Personal Pension  

Pension trading costs probe amid fear of ‘nasty surprises’

Pension trading costs probe amid fear of ‘nasty surprises’

Transaction costs on workplace pension schemes are to be reviewed following a call for evidence from the Financial Conduct Authority and the Department for Work and Pensions, as the pensions minister Steve Webb cited fears of “nasty surprises”.

Final rules published last month by the FCA will require all contract-based occupational pension schemes from April this year to have in place an independent governance committees, which will be required to report annually on all costs and charges.

The FCA and DWP are seeking views to feed into the next phase of this work, looking for evidence on how costs should be included in reporting; how costs should be captured; whether information about other factors that impact investment return should be provided; additional disclosure requirements on other parties; and how members should receive cost information.

Christopher Woolard, director of strategy and competition at the FCA, reiterated points made in an earlier communication to pension providers, stating that pension schemes need to have clear and transparent information as part of assessing value for money.

“We want clarity and consistency across the market and that is why we are asking for views on how costs and charges information should be disclosed.”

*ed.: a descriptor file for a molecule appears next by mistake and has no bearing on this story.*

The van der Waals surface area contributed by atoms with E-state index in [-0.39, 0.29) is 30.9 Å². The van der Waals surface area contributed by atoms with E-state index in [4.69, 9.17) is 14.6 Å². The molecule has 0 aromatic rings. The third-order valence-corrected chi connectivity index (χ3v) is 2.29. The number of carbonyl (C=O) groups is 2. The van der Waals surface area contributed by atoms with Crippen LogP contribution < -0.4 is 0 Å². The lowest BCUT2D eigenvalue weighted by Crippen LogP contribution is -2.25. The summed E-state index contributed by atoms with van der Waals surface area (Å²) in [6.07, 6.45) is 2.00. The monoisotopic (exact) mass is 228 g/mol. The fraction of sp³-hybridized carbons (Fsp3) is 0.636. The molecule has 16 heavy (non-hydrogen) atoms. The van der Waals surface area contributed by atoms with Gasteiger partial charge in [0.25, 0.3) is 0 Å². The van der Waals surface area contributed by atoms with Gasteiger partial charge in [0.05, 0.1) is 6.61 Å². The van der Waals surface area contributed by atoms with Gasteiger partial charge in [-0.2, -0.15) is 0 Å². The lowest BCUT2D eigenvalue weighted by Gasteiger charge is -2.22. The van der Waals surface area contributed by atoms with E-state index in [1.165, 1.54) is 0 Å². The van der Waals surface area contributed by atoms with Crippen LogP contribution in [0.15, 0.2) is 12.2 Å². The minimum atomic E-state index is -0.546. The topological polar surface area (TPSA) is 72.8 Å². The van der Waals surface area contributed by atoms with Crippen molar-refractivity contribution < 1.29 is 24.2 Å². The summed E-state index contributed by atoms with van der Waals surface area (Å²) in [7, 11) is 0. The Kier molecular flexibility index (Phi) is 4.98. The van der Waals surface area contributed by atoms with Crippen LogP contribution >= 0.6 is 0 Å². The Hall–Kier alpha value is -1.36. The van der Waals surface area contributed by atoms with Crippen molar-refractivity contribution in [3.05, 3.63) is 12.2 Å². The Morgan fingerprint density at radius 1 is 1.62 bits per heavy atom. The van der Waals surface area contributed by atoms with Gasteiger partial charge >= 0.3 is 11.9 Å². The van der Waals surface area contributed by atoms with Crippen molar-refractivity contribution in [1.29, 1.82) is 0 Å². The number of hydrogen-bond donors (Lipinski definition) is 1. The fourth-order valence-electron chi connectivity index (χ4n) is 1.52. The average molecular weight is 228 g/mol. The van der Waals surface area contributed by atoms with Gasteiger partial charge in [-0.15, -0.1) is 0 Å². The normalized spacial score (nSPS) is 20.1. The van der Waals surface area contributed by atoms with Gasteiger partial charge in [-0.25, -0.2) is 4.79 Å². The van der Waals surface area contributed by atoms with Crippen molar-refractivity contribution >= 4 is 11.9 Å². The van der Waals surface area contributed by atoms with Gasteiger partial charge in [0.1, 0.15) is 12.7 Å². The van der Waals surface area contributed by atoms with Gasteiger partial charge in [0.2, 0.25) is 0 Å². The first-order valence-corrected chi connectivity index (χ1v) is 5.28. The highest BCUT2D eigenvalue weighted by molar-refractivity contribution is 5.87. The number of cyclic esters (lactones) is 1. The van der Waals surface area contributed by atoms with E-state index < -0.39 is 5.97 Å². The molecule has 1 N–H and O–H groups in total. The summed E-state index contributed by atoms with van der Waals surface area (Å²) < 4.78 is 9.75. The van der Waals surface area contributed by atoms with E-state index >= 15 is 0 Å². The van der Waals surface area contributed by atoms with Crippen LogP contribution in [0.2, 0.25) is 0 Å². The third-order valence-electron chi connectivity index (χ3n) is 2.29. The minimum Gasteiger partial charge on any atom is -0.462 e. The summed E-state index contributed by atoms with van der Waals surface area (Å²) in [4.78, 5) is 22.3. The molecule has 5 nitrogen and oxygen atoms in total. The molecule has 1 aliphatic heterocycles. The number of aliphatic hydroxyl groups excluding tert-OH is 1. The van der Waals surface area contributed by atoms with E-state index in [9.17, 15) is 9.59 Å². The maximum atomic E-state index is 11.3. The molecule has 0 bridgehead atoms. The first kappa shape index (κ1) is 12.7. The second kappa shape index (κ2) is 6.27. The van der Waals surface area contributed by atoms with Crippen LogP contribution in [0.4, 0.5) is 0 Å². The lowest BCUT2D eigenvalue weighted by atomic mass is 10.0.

Pensions minister Steve Webb, added: “There is a fear that the dark corners of the investment and pensions industry hold some nasty surprises. We have a duty to throw light for the first time on potential hidden charges - and restore faith and fairness in British pensions.”

The move comes in the wake of the charge cap being introduced for all qualifying auto-enrolment pension schemes, which typically fall under the remit of the Pensions Regulator and will be required to limit total administration charges to 0.75 per cent.

Transaction costs have been left outside the cap, but the government has left the door open to potentially including these in a revised cap in the future.

The discussion paper published alongside the call for evidence, details some of the ways transaction cost reporting might actually be done in practice.

It referenced work done by consultancy Novarca, which suggested that an asset class approach would enable governance bodies to oversee the costs incurred for each fund manager, condensing the level of information while allowing some comparison of data across schemes.

This could be relatively easily adopted by providers, with assistance from fund managers, without significant investment in new IT systems, it added.

However, the disadvantage is that there would not be direct oversight of the transaction cost experience for an individual fund, which means that in many or most cases it would not be possible to determine the level of transaction costs paid by members or employers.

There was an argument for presenting data which is broken down to individual fund level, instead of by asset class.

“Feedback from workplace personal pension providers suggests that the structure of a workplace pension scheme can be quite complex, and there may be quite a large number of individual funds and investment approaches available to members, making disclosure at an individual fund level potentially rather complex.”